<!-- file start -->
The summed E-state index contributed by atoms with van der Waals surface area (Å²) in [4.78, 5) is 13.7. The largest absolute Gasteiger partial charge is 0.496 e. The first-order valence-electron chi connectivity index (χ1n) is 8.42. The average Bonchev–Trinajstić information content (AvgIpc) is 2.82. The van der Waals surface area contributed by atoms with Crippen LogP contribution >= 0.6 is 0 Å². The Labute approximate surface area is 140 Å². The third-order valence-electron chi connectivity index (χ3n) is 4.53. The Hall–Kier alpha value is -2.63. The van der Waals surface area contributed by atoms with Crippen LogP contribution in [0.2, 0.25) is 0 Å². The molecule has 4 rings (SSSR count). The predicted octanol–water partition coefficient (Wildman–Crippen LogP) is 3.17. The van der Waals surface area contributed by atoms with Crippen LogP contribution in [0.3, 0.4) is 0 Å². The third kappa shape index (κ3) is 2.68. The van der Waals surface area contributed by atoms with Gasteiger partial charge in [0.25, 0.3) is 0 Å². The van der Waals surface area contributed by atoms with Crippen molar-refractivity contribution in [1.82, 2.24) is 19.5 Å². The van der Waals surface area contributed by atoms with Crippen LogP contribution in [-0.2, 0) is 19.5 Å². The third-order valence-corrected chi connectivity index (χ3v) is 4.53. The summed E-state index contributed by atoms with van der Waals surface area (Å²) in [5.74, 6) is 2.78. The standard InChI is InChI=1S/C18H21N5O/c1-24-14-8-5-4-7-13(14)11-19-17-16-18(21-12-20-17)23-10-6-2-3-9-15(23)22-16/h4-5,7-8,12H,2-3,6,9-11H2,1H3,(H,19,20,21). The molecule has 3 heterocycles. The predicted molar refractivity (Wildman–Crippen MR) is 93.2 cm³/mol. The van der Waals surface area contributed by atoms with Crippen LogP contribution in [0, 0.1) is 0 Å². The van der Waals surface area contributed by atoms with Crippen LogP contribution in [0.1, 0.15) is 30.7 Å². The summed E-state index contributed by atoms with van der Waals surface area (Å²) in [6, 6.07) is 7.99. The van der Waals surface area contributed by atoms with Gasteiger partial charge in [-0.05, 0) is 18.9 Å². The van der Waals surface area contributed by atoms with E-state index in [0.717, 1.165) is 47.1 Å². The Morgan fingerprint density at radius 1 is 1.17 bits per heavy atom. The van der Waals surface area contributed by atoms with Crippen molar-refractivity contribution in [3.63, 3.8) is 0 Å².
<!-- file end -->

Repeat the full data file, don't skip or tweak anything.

The summed E-state index contributed by atoms with van der Waals surface area (Å²) in [4.78, 5) is 13.7. The largest absolute Gasteiger partial charge is 0.496 e. The first-order valence-electron chi connectivity index (χ1n) is 8.42. The average Bonchev–Trinajstić information content (AvgIpc) is 2.82. The van der Waals surface area contributed by atoms with Crippen LogP contribution >= 0.6 is 0 Å². The Labute approximate surface area is 140 Å². The third-order valence-electron chi connectivity index (χ3n) is 4.53. The Hall–Kier alpha value is -2.63. The van der Waals surface area contributed by atoms with Crippen LogP contribution in [0.2, 0.25) is 0 Å². The molecule has 4 rings (SSSR count). The predicted octanol–water partition coefficient (Wildman–Crippen LogP) is 3.17. The van der Waals surface area contributed by atoms with Crippen LogP contribution in [0.3, 0.4) is 0 Å². The third kappa shape index (κ3) is 2.68. The van der Waals surface area contributed by atoms with Gasteiger partial charge in [0.25, 0.3) is 0 Å². The van der Waals surface area contributed by atoms with Crippen molar-refractivity contribution in [1.82, 2.24) is 19.5 Å². The van der Waals surface area contributed by atoms with Crippen LogP contribution in [-0.2, 0) is 19.5 Å². The third-order valence-corrected chi connectivity index (χ3v) is 4.53. The summed E-state index contributed by atoms with van der Waals surface area (Å²) in [5.74, 6) is 2.78. The standard InChI is InChI=1S/C18H21N5O/c1-24-14-8-5-4-7-13(14)11-19-17-16-18(21-12-20-17)23-10-6-2-3-9-15(23)22-16/h4-5,7-8,12H,2-3,6,9-11H2,1H3,(H,19,20,21). The molecule has 3 heterocycles. The predicted molar refractivity (Wildman–Crippen MR) is 93.2 cm³/mol. The van der Waals surface area contributed by atoms with Crippen LogP contribution in [0, 0.1) is 0 Å². The van der Waals surface area contributed by atoms with Crippen LogP contribution in [0.1, 0.15) is 30.7 Å². The summed E-state index contributed by atoms with van der Waals surface area (Å²) in [6, 6.07) is 7.99. The van der Waals surface area contributed by atoms with Gasteiger partial charge in [-0.05, 0) is 18.9 Å². The van der Waals surface area contributed by atoms with E-state index in [0.717, 1.165) is 47.1 Å². The Morgan fingerprint density at radius 1 is 1.17 bits per heavy atom. The van der Waals surface area contributed by atoms with Crippen molar-refractivity contribution in [3.63, 3.8) is 0 Å².